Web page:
Pfizer exits GSK’s consumer healthcare arm after split


By Natalie Grover and Ludwig Burger

LONDON (Reuters) – Pfizer plans to exit its 32% stake in Haleon, a consumer healthcare joint venture with British drugmaker GSK, after the business was spun off as an independent listed company in July, announced GSK on Wednesday.

Pfizer previously announced it would seek to sell its stake in Haleon, the world’s largest consumer health company and home to Sensodyne toothpaste and Advil painkillers.

But GSK, which owns a 68% majority stake in Haleon, said in February that the US drugmaker would retain its stake. He had also said that Pfizer would appoint two members to Haleon’s board of directors while GSK would forfeit its representation.

GSK’s latest statement suggested candidates for Pfizer’s board would stay on even if the US drugmaker plans to sell, although GSK said Pfizer would step down in a “disciplined manner”.

The British drugmaker also said GSK plans to monetize its stake in Haleon in a “disciplined” way.

GSK asked the UK regulator to list Haleon on the London Stock Exchange on July 18 and said it plans to apply to list the healthcare company on the New York Stock Exchange soon.

Haleon was on track to deliver above-market mid-term annual organic revenue growth of 4% to 6%, GSK said.

Haleon’s closest competitors in the over-the-counter drug, vitamin and oral care markets are Procter and Gamble, Colgate-Palmolive, Johnson & Johnson and Bayer.

GSK last year rejected a 50 billion pound ($68 billion) bid for Unilever’s Haleon, saying it was undervaluing the company. Unilever dropped its lawsuit in January.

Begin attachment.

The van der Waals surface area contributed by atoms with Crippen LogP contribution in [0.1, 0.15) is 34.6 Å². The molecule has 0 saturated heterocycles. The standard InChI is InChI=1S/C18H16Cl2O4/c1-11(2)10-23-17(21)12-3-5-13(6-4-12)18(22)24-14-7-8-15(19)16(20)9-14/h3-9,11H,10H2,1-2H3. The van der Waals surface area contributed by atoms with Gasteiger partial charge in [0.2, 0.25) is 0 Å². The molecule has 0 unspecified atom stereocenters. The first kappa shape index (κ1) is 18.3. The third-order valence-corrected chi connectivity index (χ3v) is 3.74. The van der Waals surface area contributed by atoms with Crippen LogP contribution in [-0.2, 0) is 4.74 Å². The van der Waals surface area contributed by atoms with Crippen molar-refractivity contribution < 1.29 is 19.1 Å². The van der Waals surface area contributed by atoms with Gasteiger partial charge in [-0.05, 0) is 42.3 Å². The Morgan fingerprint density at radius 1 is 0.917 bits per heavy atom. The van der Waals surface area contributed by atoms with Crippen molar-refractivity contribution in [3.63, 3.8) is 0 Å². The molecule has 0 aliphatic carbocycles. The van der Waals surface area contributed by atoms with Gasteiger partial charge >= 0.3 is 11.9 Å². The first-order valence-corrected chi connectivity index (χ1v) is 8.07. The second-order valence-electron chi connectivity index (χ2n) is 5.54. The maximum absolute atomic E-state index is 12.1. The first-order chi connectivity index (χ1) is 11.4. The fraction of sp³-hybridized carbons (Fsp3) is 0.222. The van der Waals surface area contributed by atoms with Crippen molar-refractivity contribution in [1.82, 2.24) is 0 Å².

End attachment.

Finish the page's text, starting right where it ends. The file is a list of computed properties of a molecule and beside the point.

Before the spin-off, Haleon’s holding company will pay dividends to GSK and Pfizer. GSK said it would receive cash proceeds of more than £7 billion on separation.

After the split, at least 54.5% of Haleon’s total issued ordinary share capital would be held by GSK shareholders and 6% would be held by GSK, the company said.

After the split, GSK will focus on pharmaceuticals and vaccines, but will no longer be able to rely on stable revenues from consumer healthcare to offset some of the unpredictability in drug development.

Under pressure from shareholders such as activist investor Elliot, GSK sought to shore up its drug pipeline.

It also made acquisitions, agreeing to buy cancer drug developer Sierra Oncology in a $1.9 billion deal and unveiling plans to pay up to $3.3 billion for the developer. Affinivax vaccines.

($1 = 0.7933 pounds)

(Reporting by Natalie Grover in London and Ludwig Burger in Frankfurt; Twitter: @NatalieGrover; Editing by Josephine Mason and Edmund Blair)


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